Ultrasound can detect kidney cancer, which is now the eighth most common cancer in adults. Symptoms may include a lump or swelling in the kidney area, constant pain below the ribs and blood in the urine.
The pancreas controls important enzymes and hormones needed for digestion, including insulin to regulate blood sugar. An ultrasound scan can reveal various problems with the pancreas including:
This is a short term but serious inflammation of the pancreas. The symptoms include severe, sudden pain in the middle of the abdomen, nausea and vomiting and diarrhoea. It's often linked to gallstones and drinking alcohol.
The pancreas becomes permanently inflamed and causes repeated attacks of stomach pains. It's most common in middle-aged men aged 45 to 54. Excessive alcohol intake is the cause in 70% of cases.
Ultrasound can detect pancreatic cancer, usually alongside blood tests and CT scans. Symptoms are typically vague and include unexplained weight loss, tummy pain and loss of appetite, jaundice, nausea and recently diagnosed diabetes.
Your liver is the biggest solid organ in the body and has many important functions including converting food to energy, storing iron and mobilising macrophage cells (large white blood cells which ingest foreign bodies and fight off infections).
An ultrasound scan can detect scarring and other abnormalities of the liver including:
Cirrhosis is long-term damage to the liver including scarring and fibrosis. There are many causes including alcohol abuse and hepatitis (inflammation of the liver). Early symptoms include weight loss, feeling sick and tenderness or pain in the liver area. Later symptoms include intense itching of the skin, swelling of the abdomen and dark urine. Ultrasound is one of the tests that can help diagnose cirrhosis, others include CT scans and MRI scans.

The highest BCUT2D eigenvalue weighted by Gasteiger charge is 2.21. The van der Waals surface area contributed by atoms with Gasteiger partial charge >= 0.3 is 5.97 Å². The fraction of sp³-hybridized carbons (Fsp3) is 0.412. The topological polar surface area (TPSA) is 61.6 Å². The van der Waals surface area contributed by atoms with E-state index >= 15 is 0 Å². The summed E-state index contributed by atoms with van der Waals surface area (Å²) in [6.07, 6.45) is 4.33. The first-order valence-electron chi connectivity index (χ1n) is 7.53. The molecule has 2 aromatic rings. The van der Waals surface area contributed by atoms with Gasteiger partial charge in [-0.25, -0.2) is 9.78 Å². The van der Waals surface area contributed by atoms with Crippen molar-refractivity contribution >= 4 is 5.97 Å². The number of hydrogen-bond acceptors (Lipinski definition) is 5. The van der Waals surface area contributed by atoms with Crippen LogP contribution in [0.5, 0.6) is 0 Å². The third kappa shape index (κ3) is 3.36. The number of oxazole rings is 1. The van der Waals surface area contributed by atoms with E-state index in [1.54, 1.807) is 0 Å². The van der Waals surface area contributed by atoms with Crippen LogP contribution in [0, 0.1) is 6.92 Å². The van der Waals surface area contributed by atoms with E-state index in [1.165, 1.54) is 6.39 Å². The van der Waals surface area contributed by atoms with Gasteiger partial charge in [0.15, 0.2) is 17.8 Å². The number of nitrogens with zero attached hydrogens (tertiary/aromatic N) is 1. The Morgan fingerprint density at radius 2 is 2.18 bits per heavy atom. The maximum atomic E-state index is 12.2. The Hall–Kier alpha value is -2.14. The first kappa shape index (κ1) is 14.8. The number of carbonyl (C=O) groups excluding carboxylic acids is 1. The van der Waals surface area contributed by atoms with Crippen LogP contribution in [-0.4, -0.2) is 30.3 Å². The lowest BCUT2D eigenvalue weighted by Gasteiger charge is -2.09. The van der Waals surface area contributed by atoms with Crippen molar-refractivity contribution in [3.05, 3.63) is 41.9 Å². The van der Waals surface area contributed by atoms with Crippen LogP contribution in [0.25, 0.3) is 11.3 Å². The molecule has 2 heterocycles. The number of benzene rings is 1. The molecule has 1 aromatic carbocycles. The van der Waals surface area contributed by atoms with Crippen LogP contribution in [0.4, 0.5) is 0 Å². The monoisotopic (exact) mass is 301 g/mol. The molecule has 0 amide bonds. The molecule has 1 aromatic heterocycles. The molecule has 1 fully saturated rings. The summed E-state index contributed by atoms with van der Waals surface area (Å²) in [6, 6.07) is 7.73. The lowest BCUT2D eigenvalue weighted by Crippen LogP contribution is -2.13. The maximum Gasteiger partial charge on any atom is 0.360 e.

Ultrasound can detect liver cancer. Symptoms can vary and include the whites of your eyes turning yellow, unexplained weight loss, lack of energy and loss of appetite.
The prostate gland is a small walnut-shaped gland, which surrounds the urethra (the tube that carries urine out of the body). Ultrasound is one of the tests used to assess the health of your prostate. Problems which affect the prostate include:
Enlargement of the prostate
A third of men over 50 have an enlarged prostate gland. Symptoms include urinary frequency, needing to pass urine at night and difficulties stopping and starting urinating.
This is where the prostate becomes swollen and inflamed and is sometimes caused by a bacterial infection.
Ultrasound can detect prostate cancer. This is the most common type of cancer in men and 40,000 new cases are diagnosed every year. Symptoms are similar to benign prostate enlargement.
Upper Abdominal and Pelvic problems can be very worrying. It's always best to get checked out by your GP as soon as possible if you are worried about any pain, swelling, discomfort or other symptoms of any of these conditions. If it turns out to be nothing serious, you can get it sorted quickly. And if it turns out to be a more serious condition, the quicker the diagnosis and the sooner treatment starts the better.